Thursday, December 04, 2008

'It's like doing a big poo'

If there's anyone who hasn't seen it yet, Episode Three of Charlie Brooker's Screenwipe is still available on iPlayer, including interviews with Russell T. Davies, Paul Abbot, Sam Bain and Jesse Armstrong, Tony Jordan, and Graham Linehan. Fifty minutes long, and well worth it for anyone who's ever wondered about the ins and outs of writing for television. General consensus seems to be: procastination is fine, don't write scenes set on aircraft carriers if you can't afford them, and think twice before throwing David Mitchell into a freezing cold lake, but basically do it if you think it'll get a laugh.

21 comments:

realdoc said...

Loved the poo comment but it all seems rather tortured. It must be much worse for writers who, unlike RTD or Paul Abbot, have no idea if the thing will ever be made.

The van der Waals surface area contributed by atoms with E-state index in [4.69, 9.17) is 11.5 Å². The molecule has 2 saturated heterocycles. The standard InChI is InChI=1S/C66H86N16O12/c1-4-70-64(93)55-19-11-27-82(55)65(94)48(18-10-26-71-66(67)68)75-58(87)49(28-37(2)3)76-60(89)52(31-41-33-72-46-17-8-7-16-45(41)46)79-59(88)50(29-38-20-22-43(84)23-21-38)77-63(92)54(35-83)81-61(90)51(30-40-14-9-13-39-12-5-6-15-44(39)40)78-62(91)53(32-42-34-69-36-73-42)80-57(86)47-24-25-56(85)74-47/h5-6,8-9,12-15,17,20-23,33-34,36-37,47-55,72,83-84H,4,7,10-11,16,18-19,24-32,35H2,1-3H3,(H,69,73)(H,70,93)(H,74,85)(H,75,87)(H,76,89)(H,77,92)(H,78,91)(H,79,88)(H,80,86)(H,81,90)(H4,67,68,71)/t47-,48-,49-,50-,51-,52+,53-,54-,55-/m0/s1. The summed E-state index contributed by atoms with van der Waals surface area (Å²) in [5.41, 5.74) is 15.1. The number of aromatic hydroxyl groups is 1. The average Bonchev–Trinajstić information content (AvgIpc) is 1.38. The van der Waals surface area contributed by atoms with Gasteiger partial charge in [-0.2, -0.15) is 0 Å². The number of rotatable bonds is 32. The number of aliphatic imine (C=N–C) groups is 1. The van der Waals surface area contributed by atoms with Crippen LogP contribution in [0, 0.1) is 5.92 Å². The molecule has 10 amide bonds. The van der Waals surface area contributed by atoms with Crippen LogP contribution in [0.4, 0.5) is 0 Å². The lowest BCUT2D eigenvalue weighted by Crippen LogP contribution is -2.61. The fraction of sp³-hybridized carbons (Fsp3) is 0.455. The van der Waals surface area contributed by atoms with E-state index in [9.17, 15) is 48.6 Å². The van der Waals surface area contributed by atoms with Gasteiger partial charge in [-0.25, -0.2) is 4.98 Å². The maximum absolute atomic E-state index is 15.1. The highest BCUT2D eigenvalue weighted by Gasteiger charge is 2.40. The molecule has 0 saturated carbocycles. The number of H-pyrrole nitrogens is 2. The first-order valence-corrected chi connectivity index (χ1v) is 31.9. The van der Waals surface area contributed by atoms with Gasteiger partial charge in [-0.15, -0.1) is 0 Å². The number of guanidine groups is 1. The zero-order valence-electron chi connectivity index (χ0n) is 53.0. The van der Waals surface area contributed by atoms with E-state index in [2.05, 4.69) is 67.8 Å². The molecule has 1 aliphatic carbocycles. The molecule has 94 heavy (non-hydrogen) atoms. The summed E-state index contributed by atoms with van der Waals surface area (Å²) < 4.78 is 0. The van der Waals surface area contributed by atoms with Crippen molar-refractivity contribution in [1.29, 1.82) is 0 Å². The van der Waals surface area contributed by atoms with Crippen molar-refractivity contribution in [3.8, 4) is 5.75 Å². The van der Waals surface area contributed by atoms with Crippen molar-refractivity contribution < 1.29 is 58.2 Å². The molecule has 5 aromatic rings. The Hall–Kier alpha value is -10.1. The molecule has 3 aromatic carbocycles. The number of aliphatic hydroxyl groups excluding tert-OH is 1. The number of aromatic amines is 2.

james henry said...

I'm arrogant enough to assume absolutely everything I do will be commissioned, despite a frankly appalling amount of evidence to the contrary. Rather like Wile Coyote continuing to run as he goes off the edge of a cliff.

Only with a new baby to support.

Salvadore Vincent said...

Tea, solitaire, tea, solitaire, tea, solitaire, shit it's 4 o'clock and I haven't got anything done...

For me, watching it was a bit like thinking you have an awful embarrassing disease for years, then suddenly realising "I'm normal". Well, ish.

Also reassuring to see that there were so many different approaches to creating and naming characters, plotting out in advance/not plotting out in advance etc.